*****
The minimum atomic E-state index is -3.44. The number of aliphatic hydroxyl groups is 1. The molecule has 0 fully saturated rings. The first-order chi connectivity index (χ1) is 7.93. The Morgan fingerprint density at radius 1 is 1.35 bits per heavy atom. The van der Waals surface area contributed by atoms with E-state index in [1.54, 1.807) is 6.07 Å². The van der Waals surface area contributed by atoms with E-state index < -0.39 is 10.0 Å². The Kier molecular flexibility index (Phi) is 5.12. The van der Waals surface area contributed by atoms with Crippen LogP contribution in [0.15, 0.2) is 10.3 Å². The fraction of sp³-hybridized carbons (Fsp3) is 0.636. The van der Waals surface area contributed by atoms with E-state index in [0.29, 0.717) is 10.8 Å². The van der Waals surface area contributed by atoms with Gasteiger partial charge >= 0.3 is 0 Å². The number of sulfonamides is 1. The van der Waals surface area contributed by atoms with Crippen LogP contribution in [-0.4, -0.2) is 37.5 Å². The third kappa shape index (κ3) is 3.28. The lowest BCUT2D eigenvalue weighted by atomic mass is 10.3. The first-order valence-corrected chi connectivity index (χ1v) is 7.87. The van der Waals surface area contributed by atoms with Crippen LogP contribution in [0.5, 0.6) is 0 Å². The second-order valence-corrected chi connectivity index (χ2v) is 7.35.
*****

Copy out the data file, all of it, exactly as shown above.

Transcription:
The minimum atomic E-state index is -3.44. The number of aliphatic hydroxyl groups is 1. The molecule has 0 fully saturated rings. The first-order chi connectivity index (χ1) is 7.93. The Morgan fingerprint density at radius 1 is 1.35 bits per heavy atom. The van der Waals surface area contributed by atoms with E-state index in [1.54, 1.807) is 6.07 Å². The van der Waals surface area contributed by atoms with E-state index < -0.39 is 10.0 Å². The Kier molecular flexibility index (Phi) is 5.12. The van der Waals surface area contributed by atoms with Crippen LogP contribution in [0.15, 0.2) is 10.3 Å². The fraction of sp³-hybridized carbons (Fsp3) is 0.636. The van der Waals surface area contributed by atoms with E-state index in [0.29, 0.717) is 10.8 Å². The van der Waals surface area contributed by atoms with Gasteiger partial charge >= 0.3 is 0 Å². The number of sulfonamides is 1. The van der Waals surface area contributed by atoms with Crippen LogP contribution in [-0.4, -0.2) is 37.5 Å². The third kappa shape index (κ3) is 3.28. The lowest BCUT2D eigenvalue weighted by atomic mass is 10.3. The first-order valence-corrected chi connectivity index (χ1v) is 7.87. The van der Waals surface area contributed by atoms with Crippen LogP contribution in [0.5, 0.6) is 0 Å². The second-order valence-corrected chi connectivity index (χ2v) is 7.35.